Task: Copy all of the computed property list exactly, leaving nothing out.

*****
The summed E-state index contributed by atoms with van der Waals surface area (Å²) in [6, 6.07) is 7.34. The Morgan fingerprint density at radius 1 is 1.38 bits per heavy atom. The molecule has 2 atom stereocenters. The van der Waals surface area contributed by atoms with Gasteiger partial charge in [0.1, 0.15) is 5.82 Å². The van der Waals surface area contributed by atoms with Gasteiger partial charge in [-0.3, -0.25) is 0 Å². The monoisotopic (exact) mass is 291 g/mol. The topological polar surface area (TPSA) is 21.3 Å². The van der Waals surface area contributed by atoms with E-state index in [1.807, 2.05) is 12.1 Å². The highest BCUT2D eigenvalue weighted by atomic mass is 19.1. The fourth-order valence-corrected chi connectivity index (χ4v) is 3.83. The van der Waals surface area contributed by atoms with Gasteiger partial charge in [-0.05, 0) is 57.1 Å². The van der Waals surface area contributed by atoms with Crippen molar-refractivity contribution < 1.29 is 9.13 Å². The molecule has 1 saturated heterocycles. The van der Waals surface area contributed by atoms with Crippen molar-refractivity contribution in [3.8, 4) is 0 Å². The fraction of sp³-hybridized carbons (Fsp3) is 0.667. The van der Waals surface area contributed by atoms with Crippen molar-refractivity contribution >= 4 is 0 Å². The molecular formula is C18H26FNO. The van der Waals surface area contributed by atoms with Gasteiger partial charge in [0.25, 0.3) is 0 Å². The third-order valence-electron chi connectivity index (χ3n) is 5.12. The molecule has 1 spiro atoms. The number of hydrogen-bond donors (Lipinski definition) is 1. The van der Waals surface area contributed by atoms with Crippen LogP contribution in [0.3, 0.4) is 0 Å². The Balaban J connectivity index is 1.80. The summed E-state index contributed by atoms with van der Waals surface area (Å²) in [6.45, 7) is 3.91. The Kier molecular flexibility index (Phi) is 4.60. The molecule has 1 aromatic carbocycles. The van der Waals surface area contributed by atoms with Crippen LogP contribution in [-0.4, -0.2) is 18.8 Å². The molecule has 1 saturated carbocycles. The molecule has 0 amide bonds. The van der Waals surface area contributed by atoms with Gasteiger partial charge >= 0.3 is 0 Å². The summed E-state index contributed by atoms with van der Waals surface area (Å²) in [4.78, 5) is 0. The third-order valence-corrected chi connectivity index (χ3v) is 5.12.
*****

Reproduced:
The summed E-state index contributed by atoms with van der Waals surface area (Å²) in [6, 6.07) is 7.34. The Morgan fingerprint density at radius 1 is 1.38 bits per heavy atom. The molecule has 2 atom stereocenters. The van der Waals surface area contributed by atoms with Gasteiger partial charge in [0.1, 0.15) is 5.82 Å². The van der Waals surface area contributed by atoms with Gasteiger partial charge in [-0.3, -0.25) is 0 Å². The monoisotopic (exact) mass is 291 g/mol. The topological polar surface area (TPSA) is 21.3 Å². The van der Waals surface area contributed by atoms with E-state index in [1.807, 2.05) is 12.1 Å². The highest BCUT2D eigenvalue weighted by atomic mass is 19.1. The fourth-order valence-corrected chi connectivity index (χ4v) is 3.83. The van der Waals surface area contributed by atoms with Gasteiger partial charge in [-0.05, 0) is 57.1 Å². The van der Waals surface area contributed by atoms with Crippen molar-refractivity contribution < 1.29 is 9.13 Å². The molecule has 1 saturated heterocycles. The van der Waals surface area contributed by atoms with Crippen molar-refractivity contribution in [3.8, 4) is 0 Å². The fraction of sp³-hybridized carbons (Fsp3) is 0.667. The van der Waals surface area contributed by atoms with Crippen molar-refractivity contribution >= 4 is 0 Å². The molecular formula is C18H26FNO. The van der Waals surface area contributed by atoms with Gasteiger partial charge in [0.25, 0.3) is 0 Å². The third-order valence-electron chi connectivity index (χ3n) is 5.12. The molecule has 1 spiro atoms. The number of hydrogen-bond donors (Lipinski definition) is 1. The van der Waals surface area contributed by atoms with Crippen LogP contribution in [0.3, 0.4) is 0 Å². The Balaban J connectivity index is 1.80. The summed E-state index contributed by atoms with van der Waals surface area (Å²) in [6.45, 7) is 3.91. The Kier molecular flexibility index (Phi) is 4.60. The molecule has 1 aromatic carbocycles. The van der Waals surface area contributed by atoms with Crippen LogP contribution in [-0.4, -0.2) is 18.8 Å². The molecule has 1 saturated carbocycles. The molecule has 0 amide bonds. The van der Waals surface area contributed by atoms with Gasteiger partial charge >= 0.3 is 0 Å². The summed E-state index contributed by atoms with van der Waals surface area (Å²) in [4.78, 5) is 0. The third-order valence-corrected chi connectivity index (χ3v) is 5.12.